Accelerating Hamiltonian Monte Carlo via Chebyshev Integration Time

Jun-Kun Wang, Andre Wibisono

Hamiltonian Monte Carlo (HMC) is a popular method in sampling. While there
are quite a few works of studying this method on various aspects, an
interesting question is how to choose its integration time to achieve
acceleration. In this work, we consider accelerating the process of sampling
from a distribution $\pi(x) \propto \exp(-f(x))$ via HMC via time-varying
integration time. When the potential $f$ is $L$-smooth and $m$-strongly convex,
i.e.\ for sampling from a log-smooth and strongly log-concave target
distribution $\pi$, it is known that under a constant integration time, the
number of iterations that ideal HMC takes to get an $\epsilon$ Wasserstein-2
distance to the target $\pi$ is $O( \kappa \log \frac{1}{\epsilon} )$, where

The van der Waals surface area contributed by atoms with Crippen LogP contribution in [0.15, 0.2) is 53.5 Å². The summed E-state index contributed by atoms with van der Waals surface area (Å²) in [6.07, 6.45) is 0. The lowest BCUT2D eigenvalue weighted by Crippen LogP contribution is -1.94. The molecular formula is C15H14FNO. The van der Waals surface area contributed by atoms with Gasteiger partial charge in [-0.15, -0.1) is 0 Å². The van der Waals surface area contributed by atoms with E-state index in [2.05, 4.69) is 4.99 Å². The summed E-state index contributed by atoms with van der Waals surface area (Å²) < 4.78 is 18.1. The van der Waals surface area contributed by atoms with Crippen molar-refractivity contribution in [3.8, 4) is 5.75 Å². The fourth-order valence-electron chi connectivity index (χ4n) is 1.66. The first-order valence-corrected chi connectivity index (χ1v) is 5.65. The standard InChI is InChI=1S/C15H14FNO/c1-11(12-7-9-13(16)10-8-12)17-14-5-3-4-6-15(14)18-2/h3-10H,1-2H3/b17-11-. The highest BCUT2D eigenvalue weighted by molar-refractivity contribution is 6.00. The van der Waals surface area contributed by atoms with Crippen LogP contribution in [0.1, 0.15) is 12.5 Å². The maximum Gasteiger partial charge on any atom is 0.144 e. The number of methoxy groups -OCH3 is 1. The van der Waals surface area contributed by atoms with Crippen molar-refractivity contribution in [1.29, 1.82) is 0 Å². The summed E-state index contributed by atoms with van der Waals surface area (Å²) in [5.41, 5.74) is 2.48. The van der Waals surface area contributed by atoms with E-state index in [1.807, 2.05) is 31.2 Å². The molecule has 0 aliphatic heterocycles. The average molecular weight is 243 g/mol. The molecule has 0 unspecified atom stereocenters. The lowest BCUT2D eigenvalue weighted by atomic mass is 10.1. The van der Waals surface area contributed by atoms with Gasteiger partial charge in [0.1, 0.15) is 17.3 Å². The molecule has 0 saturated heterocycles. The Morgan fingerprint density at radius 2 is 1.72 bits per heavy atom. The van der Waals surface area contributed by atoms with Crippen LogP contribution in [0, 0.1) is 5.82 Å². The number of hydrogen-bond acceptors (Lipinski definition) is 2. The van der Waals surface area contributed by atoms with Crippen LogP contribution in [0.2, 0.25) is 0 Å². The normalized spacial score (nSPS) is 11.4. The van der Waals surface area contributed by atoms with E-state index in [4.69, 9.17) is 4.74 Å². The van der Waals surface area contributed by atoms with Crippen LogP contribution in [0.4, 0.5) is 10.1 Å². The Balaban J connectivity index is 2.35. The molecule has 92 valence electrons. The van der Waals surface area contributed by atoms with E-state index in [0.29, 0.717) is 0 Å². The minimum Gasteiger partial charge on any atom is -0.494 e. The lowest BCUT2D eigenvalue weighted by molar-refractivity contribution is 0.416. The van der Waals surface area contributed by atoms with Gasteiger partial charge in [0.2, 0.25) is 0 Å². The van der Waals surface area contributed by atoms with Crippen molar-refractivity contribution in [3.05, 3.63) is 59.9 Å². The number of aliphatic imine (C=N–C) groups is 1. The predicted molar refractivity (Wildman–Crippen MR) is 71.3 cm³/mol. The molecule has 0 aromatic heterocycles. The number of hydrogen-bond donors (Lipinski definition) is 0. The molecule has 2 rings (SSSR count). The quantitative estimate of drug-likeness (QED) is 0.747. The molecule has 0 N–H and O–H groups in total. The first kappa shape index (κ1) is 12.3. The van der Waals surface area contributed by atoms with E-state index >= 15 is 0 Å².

$\kappa := \frac{L}{m}$ is the condition number. We propose a scheme of
time-varying integration time based on the roots of Chebyshev polynomials. We
show that in the case of quadratic potential $f$, i.e., when the target $\pi$
is a Gaussian distribution, ideal HMC with this choice of integration time only
takes $O( \sqrt{\kappa} \log \frac{1}{\epsilon} )$ number of iterations to
reach Wasserstein-2 distance less than $\epsilon$; this improvement on the
dependence on condition number is akin to acceleration in optimization. The
design and analysis of HMC with the proposed integration time is built on the
tools of Chebyshev polynomials. Experiments find the advantage of adopting our
scheme of time-varying integration time even for sampling from distributions
with smooth strongly convex potentials that are not quadratic.